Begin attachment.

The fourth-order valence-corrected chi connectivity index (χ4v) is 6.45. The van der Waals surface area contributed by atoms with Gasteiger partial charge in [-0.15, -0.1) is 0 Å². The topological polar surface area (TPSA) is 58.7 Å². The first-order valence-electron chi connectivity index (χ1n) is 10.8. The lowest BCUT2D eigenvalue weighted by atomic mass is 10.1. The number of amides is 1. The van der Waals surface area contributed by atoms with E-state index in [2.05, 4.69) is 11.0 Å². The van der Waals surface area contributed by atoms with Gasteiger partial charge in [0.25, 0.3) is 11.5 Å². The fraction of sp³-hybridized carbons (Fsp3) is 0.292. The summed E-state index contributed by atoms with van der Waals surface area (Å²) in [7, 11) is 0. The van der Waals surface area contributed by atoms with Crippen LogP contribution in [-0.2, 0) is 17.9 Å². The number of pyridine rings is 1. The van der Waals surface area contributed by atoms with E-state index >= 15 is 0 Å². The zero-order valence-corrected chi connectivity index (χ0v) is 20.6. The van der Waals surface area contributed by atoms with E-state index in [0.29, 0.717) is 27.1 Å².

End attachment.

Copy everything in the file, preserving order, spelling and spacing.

The fourth-order valence-corrected chi connectivity index (χ4v) is 6.45. The van der Waals surface area contributed by atoms with Gasteiger partial charge in [-0.15, -0.1) is 0 Å². The topological polar surface area (TPSA) is 58.7 Å². The first-order valence-electron chi connectivity index (χ1n) is 10.8. The lowest BCUT2D eigenvalue weighted by atomic mass is 10.1. The number of amides is 1. The van der Waals surface area contributed by atoms with E-state index in [2.05, 4.69) is 11.0 Å². The van der Waals surface area contributed by atoms with Gasteiger partial charge in [0.25, 0.3) is 11.5 Å². The fraction of sp³-hybridized carbons (Fsp3) is 0.292. The summed E-state index contributed by atoms with van der Waals surface area (Å²) in [7, 11) is 0. The van der Waals surface area contributed by atoms with Crippen LogP contribution in [-0.2, 0) is 17.9 Å². The number of pyridine rings is 1. The van der Waals surface area contributed by atoms with E-state index >= 15 is 0 Å². The zero-order valence-corrected chi connectivity index (χ0v) is 20.6. The van der Waals surface area contributed by atoms with E-state index in [0.29, 0.717) is 27.1 Å².